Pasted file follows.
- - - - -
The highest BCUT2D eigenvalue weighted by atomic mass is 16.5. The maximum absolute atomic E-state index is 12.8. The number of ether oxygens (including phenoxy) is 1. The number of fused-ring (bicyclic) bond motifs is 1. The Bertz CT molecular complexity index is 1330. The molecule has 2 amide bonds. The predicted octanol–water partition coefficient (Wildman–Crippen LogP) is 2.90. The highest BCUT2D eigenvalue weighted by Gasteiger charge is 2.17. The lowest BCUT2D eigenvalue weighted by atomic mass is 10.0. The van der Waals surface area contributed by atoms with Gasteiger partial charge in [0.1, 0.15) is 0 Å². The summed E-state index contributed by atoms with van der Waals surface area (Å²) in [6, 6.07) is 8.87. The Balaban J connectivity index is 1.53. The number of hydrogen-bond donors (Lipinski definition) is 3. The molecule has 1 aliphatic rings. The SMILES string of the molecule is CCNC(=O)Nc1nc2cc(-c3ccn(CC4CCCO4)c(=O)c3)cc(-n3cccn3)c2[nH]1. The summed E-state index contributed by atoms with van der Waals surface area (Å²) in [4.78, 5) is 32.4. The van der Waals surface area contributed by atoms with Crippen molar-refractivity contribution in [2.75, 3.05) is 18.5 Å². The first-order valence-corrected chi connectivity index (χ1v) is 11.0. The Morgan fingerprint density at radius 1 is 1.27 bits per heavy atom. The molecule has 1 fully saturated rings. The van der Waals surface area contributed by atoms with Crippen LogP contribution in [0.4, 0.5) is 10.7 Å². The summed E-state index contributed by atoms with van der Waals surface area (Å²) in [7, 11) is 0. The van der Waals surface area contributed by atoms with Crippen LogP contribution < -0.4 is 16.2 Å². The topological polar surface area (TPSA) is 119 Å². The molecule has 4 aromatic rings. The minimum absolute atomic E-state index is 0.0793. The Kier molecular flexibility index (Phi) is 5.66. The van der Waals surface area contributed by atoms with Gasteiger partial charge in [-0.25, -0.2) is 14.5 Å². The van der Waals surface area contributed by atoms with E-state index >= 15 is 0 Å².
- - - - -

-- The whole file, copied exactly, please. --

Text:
The highest BCUT2D eigenvalue weighted by atomic mass is 16.5. The maximum absolute atomic E-state index is 12.8. The number of ether oxygens (including phenoxy) is 1. The number of fused-ring (bicyclic) bond motifs is 1. The Bertz CT molecular complexity index is 1330. The molecule has 2 amide bonds. The predicted octanol–water partition coefficient (Wildman–Crippen LogP) is 2.90. The highest BCUT2D eigenvalue weighted by Gasteiger charge is 2.17. The lowest BCUT2D eigenvalue weighted by atomic mass is 10.0. The van der Waals surface area contributed by atoms with Gasteiger partial charge in [0.1, 0.15) is 0 Å². The summed E-state index contributed by atoms with van der Waals surface area (Å²) in [6, 6.07) is 8.87. The Balaban J connectivity index is 1.53. The number of hydrogen-bond donors (Lipinski definition) is 3. The molecule has 1 aliphatic rings. The SMILES string of the molecule is CCNC(=O)Nc1nc2cc(-c3ccn(CC4CCCO4)c(=O)c3)cc(-n3cccn3)c2[nH]1. The summed E-state index contributed by atoms with van der Waals surface area (Å²) in [4.78, 5) is 32.4. The van der Waals surface area contributed by atoms with Crippen molar-refractivity contribution in [2.75, 3.05) is 18.5 Å². The first-order valence-corrected chi connectivity index (χ1v) is 11.0. The Morgan fingerprint density at radius 1 is 1.27 bits per heavy atom. The molecule has 1 fully saturated rings. The van der Waals surface area contributed by atoms with Crippen LogP contribution in [0.4, 0.5) is 10.7 Å². The summed E-state index contributed by atoms with van der Waals surface area (Å²) in [7, 11) is 0. The van der Waals surface area contributed by atoms with Crippen LogP contribution < -0.4 is 16.2 Å². The topological polar surface area (TPSA) is 119 Å². The molecule has 4 aromatic rings. The minimum absolute atomic E-state index is 0.0793. The Kier molecular flexibility index (Phi) is 5.66. The van der Waals surface area contributed by atoms with Gasteiger partial charge in [-0.25, -0.2) is 14.5 Å². The van der Waals surface area contributed by atoms with E-state index >= 15 is 0 Å².